On Saturday, July 27, 2013, we visited the Moon Bear Rescue Center,
founded by Jill Robinson, an adamant supporter against bear bile
farming all over the world, especially in China. Bear bile is used throughout China in household products like soaps and toothpaste,as well as in making wine and traditional medicine. The gallbladders of black bears are manipulated by humans as they endure being crammed in barred-cages, unable to move or escape (see photo below). In order to prevent a bear from scratching at the open wound, his or her head is held in place by a metal rod. This torture continues until most of the bile is extracted.
Once a practice fully accepted and supported by Chinese culture, the awareness of the cruelty imposed on these black bears is becoming increasingly evident as time passes. After hearing Jill speak at the University of Denver’s Graduate School of Social Work before beginning our internship in June, Kristen and I were both anticipating seeing gruesome scars and a depressed disposition from these majestic creatures. We were pleasantly surprised at the sanctuary-feel that is the Moon Bear Rescue Center in Chengdu, Sichuan Province. Veterinarians live on-site and are able to attend to any of the animals’ needs at any point in the day. The black bears that are able to be rescued go through a period of rehabilitation, followed by re-introduction into enclosures with other black bears.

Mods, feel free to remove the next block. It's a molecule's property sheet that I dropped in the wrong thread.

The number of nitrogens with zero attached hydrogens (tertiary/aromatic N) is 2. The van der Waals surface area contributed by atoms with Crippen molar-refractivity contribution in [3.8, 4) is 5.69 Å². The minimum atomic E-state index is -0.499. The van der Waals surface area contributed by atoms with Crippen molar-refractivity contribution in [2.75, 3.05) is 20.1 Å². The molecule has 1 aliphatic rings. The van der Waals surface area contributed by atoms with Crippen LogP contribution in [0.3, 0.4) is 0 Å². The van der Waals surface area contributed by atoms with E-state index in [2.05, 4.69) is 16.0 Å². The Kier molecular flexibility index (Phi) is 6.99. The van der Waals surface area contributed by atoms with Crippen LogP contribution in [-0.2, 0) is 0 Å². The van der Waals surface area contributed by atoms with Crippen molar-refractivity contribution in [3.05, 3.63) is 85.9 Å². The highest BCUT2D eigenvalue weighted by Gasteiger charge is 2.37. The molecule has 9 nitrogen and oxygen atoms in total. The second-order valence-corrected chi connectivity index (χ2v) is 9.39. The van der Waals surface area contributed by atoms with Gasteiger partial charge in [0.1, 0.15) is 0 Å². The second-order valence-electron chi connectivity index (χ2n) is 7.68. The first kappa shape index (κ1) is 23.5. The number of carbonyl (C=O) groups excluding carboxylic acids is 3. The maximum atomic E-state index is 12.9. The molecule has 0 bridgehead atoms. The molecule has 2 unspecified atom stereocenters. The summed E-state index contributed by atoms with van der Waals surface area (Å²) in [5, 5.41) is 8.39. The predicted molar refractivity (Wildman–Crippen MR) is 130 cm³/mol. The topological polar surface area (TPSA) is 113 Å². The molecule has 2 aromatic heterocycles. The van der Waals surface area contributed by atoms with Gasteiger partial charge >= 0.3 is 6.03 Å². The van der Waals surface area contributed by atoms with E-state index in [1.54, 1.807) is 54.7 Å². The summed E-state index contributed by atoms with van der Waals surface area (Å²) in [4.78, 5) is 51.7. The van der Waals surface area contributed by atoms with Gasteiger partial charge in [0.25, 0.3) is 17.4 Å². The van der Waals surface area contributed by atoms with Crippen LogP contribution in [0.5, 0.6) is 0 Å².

They will never be able to run free in their wild habitats due to the post-traumatic stress caused by humans’ hands.
This picture illustrates the size of the cage that the bears live in on bile farms that do not allow for the bears to move around. The bears on these farms spend up to 30 years in these cages.
The black bears treated at the Moon Bear Rescue Center are given medication and appropriate food in order to rehabilitate. We were in awe of the facilities grandiose space for these bears to feel as free as possible.
For more information about these black bears, as well as other cruelties practiced on dogs and cats, read more at: http://www.animalsasia.org/